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broom

Pronunciation: /bruːm/

Translation of broom in Spanish:

noun/nombre

  • 1 countable/numerable (brush) escoba (feminine) a new broom sweeps clean escoba nueva barre bien (before noun/delante del nombre) broom cupboard o (American English/inglés norteamericano) closet armario (masculine) de los artículos de limpieza a broom handle un palo de escoba
    Example sentences
    • Many Indian basketmakers were also skilled makers of chair seats, mats, brooms, and scrub brushes as well as wooden trays, bowls, and spoons.
    • Brushes, brooms, scrubbing brushes and soap are provided by the owners.
    • ‘Students were told to contribute money for the purchase of brooms, mops, brushes and paint for the contest,’ he said.
  • 2 uncountable/no numerable (plant) retama (feminine), hiniesta (feminine)
    Example sentences
    • The borders are pretty much full of the usual sort of things: cherry trees, broom, hawthorn, raspberries, rhubarb, pyracantha, clematis, birch, and like so.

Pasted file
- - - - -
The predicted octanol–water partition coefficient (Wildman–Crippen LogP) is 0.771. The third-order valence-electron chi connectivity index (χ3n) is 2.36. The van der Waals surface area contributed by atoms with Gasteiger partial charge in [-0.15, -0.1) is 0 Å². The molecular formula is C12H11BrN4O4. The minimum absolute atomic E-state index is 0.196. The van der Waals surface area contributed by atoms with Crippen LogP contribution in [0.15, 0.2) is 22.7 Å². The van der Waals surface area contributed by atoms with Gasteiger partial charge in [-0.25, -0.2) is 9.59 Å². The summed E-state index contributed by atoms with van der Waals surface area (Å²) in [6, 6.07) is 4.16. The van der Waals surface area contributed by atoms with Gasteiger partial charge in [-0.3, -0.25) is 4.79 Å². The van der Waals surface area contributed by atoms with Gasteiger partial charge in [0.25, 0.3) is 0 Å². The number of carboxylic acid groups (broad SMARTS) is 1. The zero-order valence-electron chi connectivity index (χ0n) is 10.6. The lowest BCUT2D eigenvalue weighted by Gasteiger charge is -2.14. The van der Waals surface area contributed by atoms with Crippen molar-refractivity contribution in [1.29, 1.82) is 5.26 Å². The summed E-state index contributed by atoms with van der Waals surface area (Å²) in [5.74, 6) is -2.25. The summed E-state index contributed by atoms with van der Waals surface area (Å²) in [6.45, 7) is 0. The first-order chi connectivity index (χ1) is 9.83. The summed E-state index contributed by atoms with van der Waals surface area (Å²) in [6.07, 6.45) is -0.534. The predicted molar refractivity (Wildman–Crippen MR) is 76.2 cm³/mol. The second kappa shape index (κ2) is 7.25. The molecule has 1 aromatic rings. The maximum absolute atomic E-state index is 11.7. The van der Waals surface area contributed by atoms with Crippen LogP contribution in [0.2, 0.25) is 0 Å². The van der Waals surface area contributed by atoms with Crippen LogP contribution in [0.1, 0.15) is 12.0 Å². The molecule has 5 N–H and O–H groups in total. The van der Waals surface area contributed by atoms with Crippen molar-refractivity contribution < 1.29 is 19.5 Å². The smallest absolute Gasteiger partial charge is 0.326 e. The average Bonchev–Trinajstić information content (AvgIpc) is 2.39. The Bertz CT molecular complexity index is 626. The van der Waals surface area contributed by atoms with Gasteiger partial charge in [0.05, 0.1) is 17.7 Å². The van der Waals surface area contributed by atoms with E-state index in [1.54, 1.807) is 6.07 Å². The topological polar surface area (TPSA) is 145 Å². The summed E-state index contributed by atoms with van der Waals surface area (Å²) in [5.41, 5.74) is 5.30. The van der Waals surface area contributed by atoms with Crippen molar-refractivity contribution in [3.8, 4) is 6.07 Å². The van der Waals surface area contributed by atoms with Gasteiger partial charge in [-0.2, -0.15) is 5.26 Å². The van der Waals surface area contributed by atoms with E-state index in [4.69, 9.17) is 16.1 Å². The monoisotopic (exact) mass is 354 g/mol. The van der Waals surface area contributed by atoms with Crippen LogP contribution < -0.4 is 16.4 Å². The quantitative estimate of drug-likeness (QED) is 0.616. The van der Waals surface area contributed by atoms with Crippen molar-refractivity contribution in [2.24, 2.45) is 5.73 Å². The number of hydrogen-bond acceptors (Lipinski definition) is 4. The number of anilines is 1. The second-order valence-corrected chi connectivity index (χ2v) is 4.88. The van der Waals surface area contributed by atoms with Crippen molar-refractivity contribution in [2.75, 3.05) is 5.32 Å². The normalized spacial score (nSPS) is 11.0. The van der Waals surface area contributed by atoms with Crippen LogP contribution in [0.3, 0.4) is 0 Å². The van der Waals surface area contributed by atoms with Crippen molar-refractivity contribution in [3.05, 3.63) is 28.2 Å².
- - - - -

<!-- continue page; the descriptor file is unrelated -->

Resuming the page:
• No flower born in the summertime was missing from it, not even the flower of the broom, the violet, the periwinkle, or any yellow, indigo, or white flower.
    • Extremely narrow fairways and tiny greens mean the Scotch broom, beach grass and native rhododendron will snag anything off line.

Definition of broom in:

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Cultural fact of the day

The language of the Basque Country and Navarre is euskera, spoken by around 750,000 people; in Spanish vasco or vascuence. It is also spelled euskara. Basque is unrelated to the Indo-European languages and its origins are unclear. Like Spain's other regional languages, Basque was banned under Franco. With the return of democracy, it became an official language alongside Spanish, in the regions where it is spoken. It is a compulsory school subject and is required for many official and administrative posts in the Basque Country. There is Basque language television and radio and a considerable number of books are published in Basque. See also lenguas cooficiales